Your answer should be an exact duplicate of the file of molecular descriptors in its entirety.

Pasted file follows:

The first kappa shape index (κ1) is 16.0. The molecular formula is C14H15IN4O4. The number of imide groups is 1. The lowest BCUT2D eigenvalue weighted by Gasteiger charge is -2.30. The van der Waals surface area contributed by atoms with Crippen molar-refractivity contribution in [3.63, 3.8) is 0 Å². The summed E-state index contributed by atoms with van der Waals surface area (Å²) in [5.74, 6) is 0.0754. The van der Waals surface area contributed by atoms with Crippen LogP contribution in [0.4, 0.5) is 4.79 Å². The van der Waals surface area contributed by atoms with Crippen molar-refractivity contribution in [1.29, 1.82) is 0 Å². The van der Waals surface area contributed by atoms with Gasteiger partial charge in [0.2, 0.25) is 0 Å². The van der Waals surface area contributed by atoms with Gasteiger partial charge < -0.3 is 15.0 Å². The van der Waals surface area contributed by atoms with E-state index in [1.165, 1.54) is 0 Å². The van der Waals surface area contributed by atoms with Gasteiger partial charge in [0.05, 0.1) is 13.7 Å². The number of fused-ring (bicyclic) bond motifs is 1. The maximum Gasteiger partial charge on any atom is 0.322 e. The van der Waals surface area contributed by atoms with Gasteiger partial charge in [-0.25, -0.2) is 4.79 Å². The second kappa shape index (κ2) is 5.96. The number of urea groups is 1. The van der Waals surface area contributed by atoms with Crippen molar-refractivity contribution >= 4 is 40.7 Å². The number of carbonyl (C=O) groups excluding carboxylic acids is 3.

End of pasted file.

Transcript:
The first kappa shape index (κ1) is 16.0. The molecular formula is C14H15IN4O4. The number of imide groups is 1. The lowest BCUT2D eigenvalue weighted by Gasteiger charge is -2.30. The van der Waals surface area contributed by atoms with Crippen molar-refractivity contribution in [3.63, 3.8) is 0 Å². The summed E-state index contributed by atoms with van der Waals surface area (Å²) in [5.74, 6) is 0.0754. The van der Waals surface area contributed by atoms with Crippen LogP contribution in [0.4, 0.5) is 4.79 Å². The van der Waals surface area contributed by atoms with Crippen molar-refractivity contribution in [1.29, 1.82) is 0 Å². The van der Waals surface area contributed by atoms with Gasteiger partial charge in [0.2, 0.25) is 0 Å². The van der Waals surface area contributed by atoms with Gasteiger partial charge < -0.3 is 15.0 Å². The van der Waals surface area contributed by atoms with E-state index in [1.165, 1.54) is 0 Å². The van der Waals surface area contributed by atoms with Gasteiger partial charge in [0.05, 0.1) is 13.7 Å². The number of fused-ring (bicyclic) bond motifs is 1. The maximum Gasteiger partial charge on any atom is 0.322 e. The van der Waals surface area contributed by atoms with Gasteiger partial charge in [-0.25, -0.2) is 4.79 Å². The second kappa shape index (κ2) is 5.96. The number of urea groups is 1. The van der Waals surface area contributed by atoms with Crippen molar-refractivity contribution >= 4 is 40.7 Å². The number of carbonyl (C=O) groups excluding carboxylic acids is 3.